According to Summit County assessor data there are 25,660 residential properties and 2,564 pieces of vacant land.  When looking at inventory for sale, 4.5% of residential properties are for sale and 15.6% of vacant land parcels are for sale.  Industry experts say that a healthy market has less than 10% inventory. 

Industry experts also say that more than 6 months of inventory is a sign of a weak or “buyers” market.  With 124 residential properties selling in September and inventory of 1,177, it will take around 9.49 months to sell the entire residential inventory. 

Below are the total dollar amounts of sales in September from 2004 to 2012:

September 2004   $116.1M
September 2005   $161.3M
September 2006   $219.9M
September 2007   $168.7M
September 2008   $127.1M
September 2009   $81.0M
September 2010   $78.2M
September 2011   $79.8M
September 2012   $88.1M

Total Dollar Volume for 2004-2011 is as follows:

2004                            $1.12B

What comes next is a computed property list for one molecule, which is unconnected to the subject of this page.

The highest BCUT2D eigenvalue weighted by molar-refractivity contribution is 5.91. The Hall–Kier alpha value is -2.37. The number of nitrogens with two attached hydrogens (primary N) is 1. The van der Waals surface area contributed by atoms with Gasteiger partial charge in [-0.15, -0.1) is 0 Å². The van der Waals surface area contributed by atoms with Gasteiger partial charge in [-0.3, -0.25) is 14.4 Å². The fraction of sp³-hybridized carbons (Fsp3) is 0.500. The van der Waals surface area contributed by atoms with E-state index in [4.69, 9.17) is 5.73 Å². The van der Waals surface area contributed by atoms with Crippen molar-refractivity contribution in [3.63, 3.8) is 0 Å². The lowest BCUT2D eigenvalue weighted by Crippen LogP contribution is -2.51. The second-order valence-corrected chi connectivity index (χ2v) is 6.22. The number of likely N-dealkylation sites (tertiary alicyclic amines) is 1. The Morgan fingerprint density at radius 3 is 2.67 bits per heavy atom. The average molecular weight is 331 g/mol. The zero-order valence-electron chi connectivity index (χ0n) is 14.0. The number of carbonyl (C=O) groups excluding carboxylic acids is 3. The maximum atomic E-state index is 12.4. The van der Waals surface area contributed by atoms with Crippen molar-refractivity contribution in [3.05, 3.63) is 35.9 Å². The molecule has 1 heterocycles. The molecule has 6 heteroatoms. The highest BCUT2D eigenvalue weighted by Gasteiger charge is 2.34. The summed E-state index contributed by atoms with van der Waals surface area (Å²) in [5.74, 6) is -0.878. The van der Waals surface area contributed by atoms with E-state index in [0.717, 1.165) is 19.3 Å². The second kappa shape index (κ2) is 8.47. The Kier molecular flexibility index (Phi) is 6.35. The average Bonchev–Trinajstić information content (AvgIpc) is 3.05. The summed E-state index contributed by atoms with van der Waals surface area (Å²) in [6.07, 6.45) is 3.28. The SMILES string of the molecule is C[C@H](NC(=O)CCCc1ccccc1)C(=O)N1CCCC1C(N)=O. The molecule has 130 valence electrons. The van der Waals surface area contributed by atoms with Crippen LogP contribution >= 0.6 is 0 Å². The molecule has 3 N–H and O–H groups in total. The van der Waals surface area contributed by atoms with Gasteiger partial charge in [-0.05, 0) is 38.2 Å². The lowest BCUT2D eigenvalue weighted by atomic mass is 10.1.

2005                            $1.47B
2006                            $1.63B
2007                            $1.63B
2008                            $1.06B
2009                            $683M
2010                            $698.4M
2011                            $684.2M

The year 2006 had the most dollar volume totaling $1,637,874,800.
If you would like to see the statistics from Land Title that provides the source for this newsletter, here is a link: 

What does all of this mean to you?  

Buyers:  Higher priced inventory is moving through the sales process as lower priced inventory continues to disappear.  Vacant land costs have taken a jump and developers are building new product, feeling bullish that when their projects are done, demand will be in place to purchase the new units. As each day passes, you will see that prices will continue to increase and desirable, well priced product will be purchased quickly. 
Sellers:  Certain market segments are moving quickly and others are still stagnant.  If you purchased at the height, don’t expect to recoup your costs anytime soon.  If, however, you have been thinking about selling for some time, there is a chance that your property might be able to bring you a return.